When WISEThe founders of Iona Mathieson and Romy St Clair first met in a chance encounter at a sweaty rave. At that time, neither of them knew that they would later set out to create one of the largest floristry businesses in the world. UNITED KINGDOMthe one who would end up making hand-tied bouquets for the likes of LOEWE, Fenty Beauty And More shiny – but immediately one thing was clear: they had a common vision.
Although she had no previous business experience, it didn’t take long for SAGE’s client list and customer base to blossom, and within a few years of being in business the brand continued to work with several major brands for events and personalized bouquets. Now Mathieson and St Clair are gearing up to share their pearls of wisdom through the release of their very first book, The art of beginning.
Aimed to offer a unique insight into the world of creative business, the book is meant to be a reliable handbook for new business owners, filled with everything founders wish they had known at the start. “We share knowledge with the goal of diversifying and decolonizing industries,” SAGE tells Hypebae. “It’s not about hiding how to be successful from your peers, we all have to. We particularly want to open the door to women and minority groups, so we hope this book will help with that,” they continued.
Ahead of the book’s release, we caught up with the founders of SAGE to learn more about their journey in floristics, how lockdown helped rebrand nature, and what their plans are for the future.
Scroll down to read the full interview.
Tell us a bit about SAGE Flowers, how did you start?
We knew each other ravingly, always saying hello in clubs and sweaty parties. I ran into Romy’s fiancé and mentioned I was starting in the flower shop. He mentioned that Romy was too and that we should have a meeting. We had a meeting and SAGE was born! We were totally aligned from the start on our vision and what we wanted. We borrowed £1000 from a friend to buy flowers and make our first pop-up, which we did in a car park in Peckham, and now here we are!
Post-lockdown, floristry seems to have experienced a real revival as an art form. What do you think contributed to its growth?
In confinement, we have all realized how much we need the outside, and the liberation we feel when we reconnect with the outside. We spent a lot of time walking around when we weren’t allowed to socialize indoors, and we think that really helped people see flowers in a different way – to actually look at them, to see their beauty. , their interesting shapes, colors, smells and textures. There was already an increase in new wave floristry and that, coupled with the increase in people’s screen time meaning people were finding and following these florists online, meant there was a boom that still continues.
Since SAGE was founded, you’ve worked with Nike, Glossier and Fenty. Who do you think is on your dream collaboration list and why?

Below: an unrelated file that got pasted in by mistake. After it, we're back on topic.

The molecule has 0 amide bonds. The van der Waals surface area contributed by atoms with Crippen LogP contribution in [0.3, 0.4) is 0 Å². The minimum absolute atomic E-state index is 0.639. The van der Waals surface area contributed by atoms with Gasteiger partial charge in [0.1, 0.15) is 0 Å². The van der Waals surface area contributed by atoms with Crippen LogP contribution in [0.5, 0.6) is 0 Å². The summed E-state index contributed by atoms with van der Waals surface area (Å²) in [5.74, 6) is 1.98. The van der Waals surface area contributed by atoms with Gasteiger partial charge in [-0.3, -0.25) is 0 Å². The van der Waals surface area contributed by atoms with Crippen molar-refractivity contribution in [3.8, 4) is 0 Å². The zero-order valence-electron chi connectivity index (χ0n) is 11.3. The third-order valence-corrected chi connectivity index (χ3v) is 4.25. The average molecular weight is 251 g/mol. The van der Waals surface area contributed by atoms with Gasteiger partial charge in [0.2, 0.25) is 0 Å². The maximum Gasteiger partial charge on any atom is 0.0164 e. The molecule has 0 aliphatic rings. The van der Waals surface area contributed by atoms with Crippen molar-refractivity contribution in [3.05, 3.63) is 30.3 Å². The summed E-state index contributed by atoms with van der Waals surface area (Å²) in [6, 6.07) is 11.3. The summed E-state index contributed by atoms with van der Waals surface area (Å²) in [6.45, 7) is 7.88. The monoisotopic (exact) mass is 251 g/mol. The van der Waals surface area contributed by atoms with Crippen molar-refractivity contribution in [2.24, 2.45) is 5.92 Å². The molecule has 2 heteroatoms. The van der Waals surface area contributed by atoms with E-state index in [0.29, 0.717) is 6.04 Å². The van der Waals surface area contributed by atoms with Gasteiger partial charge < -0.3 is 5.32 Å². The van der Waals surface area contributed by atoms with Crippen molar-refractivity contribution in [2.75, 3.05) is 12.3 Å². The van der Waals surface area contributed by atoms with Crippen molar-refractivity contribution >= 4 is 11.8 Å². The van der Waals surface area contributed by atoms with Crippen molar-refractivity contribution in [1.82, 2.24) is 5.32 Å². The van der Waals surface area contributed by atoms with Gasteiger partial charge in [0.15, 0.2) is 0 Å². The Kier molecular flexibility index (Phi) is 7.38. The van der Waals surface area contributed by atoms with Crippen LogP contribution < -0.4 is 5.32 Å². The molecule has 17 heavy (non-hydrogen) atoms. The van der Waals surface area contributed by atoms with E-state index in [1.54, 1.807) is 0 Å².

We would both like to make a Jacquemus spectacle, hundreds of flowers lining a track in a spectacular landscape. We demonstrate strong!
How do you generally go about designing bouquets for these brands? What can you tell us about your creative process?
We think about the identity of the brand, their current collection and what’s in season and think about how we would like to interpret and incorporate all of these things into a SAGE style bouquet. We’re always trying out new combinations of color palettes or flower types, but we also have our must-haves that have become synonymous with the SAGE brand – anthuriums, roses, something a little different and interesting like a tall allium or a unusual tulip! We then head to our wholesaler website to select the exact flowers to bring it all together. They are delivered to our studio in Peckham and created by our brilliant team.
SAGE is preparing for the release of its very first book, The art of beginning — how did the idea for the project come about?
We were thinking about how much knowledge we had gained in such a short time – truly a baptism of fire – launching SAGE with no previous experience of running a creative business. We were like ‘man, we wish someone had told us about this stuff, we wish there was a manual’! And ding! The art of beginning was born. Written to be a super practical manual that you can read cover to cover, but also pick up, flip through the chapter you need at that moment, get the information you need and put it Till next time.
Why was it important for you to share your industry experience and advice for emerging businesses?
We’ve always been about sharing knowledge, that’s literally the meaning of our name. We’ve always believed that if a door opens for you, you’d better keep it open for the next person to walk through as well. We share knowledge with the goal of diversifying and decolonizing industries. It’s not about hiding how to be successful from your peers, we all have to. We particularly want to open the door to women and minority groups, so we hope this book will contribute to that.
Finally, what is the next step for SAGE? What are some of the other goals?
At the start of the year we moved into our big shiny new studio, so we’re doing some renovations and doing this house, we have plans for big parties and events. Otherwise, we want to branch out internationally and would like to work in other countries, learn to practice in different cultures with different flowers. Culture and subculture play a huge role in who we are and what we do, so we want to be able to see that through the lens of flowers in different parts of the world!
The art of beginning is now available for purchase from the SAGE Flowers website.